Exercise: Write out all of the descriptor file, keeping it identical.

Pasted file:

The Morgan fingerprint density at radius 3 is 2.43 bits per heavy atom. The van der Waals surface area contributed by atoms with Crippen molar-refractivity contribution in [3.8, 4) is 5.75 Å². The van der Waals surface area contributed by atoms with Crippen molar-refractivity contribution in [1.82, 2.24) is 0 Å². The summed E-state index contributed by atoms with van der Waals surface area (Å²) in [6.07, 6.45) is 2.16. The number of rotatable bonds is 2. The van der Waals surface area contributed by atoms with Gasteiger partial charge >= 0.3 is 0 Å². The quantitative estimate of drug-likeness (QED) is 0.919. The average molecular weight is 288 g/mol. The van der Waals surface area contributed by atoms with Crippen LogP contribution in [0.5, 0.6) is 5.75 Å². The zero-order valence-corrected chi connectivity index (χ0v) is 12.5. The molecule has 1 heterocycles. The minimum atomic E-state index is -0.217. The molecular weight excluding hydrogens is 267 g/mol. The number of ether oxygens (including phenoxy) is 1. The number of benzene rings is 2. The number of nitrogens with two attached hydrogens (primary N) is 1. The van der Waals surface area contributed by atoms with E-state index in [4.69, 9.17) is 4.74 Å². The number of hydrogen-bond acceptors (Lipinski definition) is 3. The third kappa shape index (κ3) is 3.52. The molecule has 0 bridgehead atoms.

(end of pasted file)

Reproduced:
The Morgan fingerprint density at radius 3 is 2.43 bits per heavy atom. The van der Waals surface area contributed by atoms with Crippen molar-refractivity contribution in [3.8, 4) is 5.75 Å². The van der Waals surface area contributed by atoms with Crippen molar-refractivity contribution in [1.82, 2.24) is 0 Å². The summed E-state index contributed by atoms with van der Waals surface area (Å²) in [6.07, 6.45) is 2.16. The number of rotatable bonds is 2. The van der Waals surface area contributed by atoms with Gasteiger partial charge >= 0.3 is 0 Å². The quantitative estimate of drug-likeness (QED) is 0.919. The average molecular weight is 288 g/mol. The van der Waals surface area contributed by atoms with Crippen LogP contribution in [0.5, 0.6) is 5.75 Å². The zero-order valence-corrected chi connectivity index (χ0v) is 12.5. The molecule has 1 heterocycles. The minimum atomic E-state index is -0.217. The molecular weight excluding hydrogens is 267 g/mol. The number of ether oxygens (including phenoxy) is 1. The number of benzene rings is 2. The number of nitrogens with two attached hydrogens (primary N) is 1. The van der Waals surface area contributed by atoms with E-state index in [4.69, 9.17) is 4.74 Å². The number of hydrogen-bond acceptors (Lipinski definition) is 3. The third kappa shape index (κ3) is 3.52. The molecule has 0 bridgehead atoms.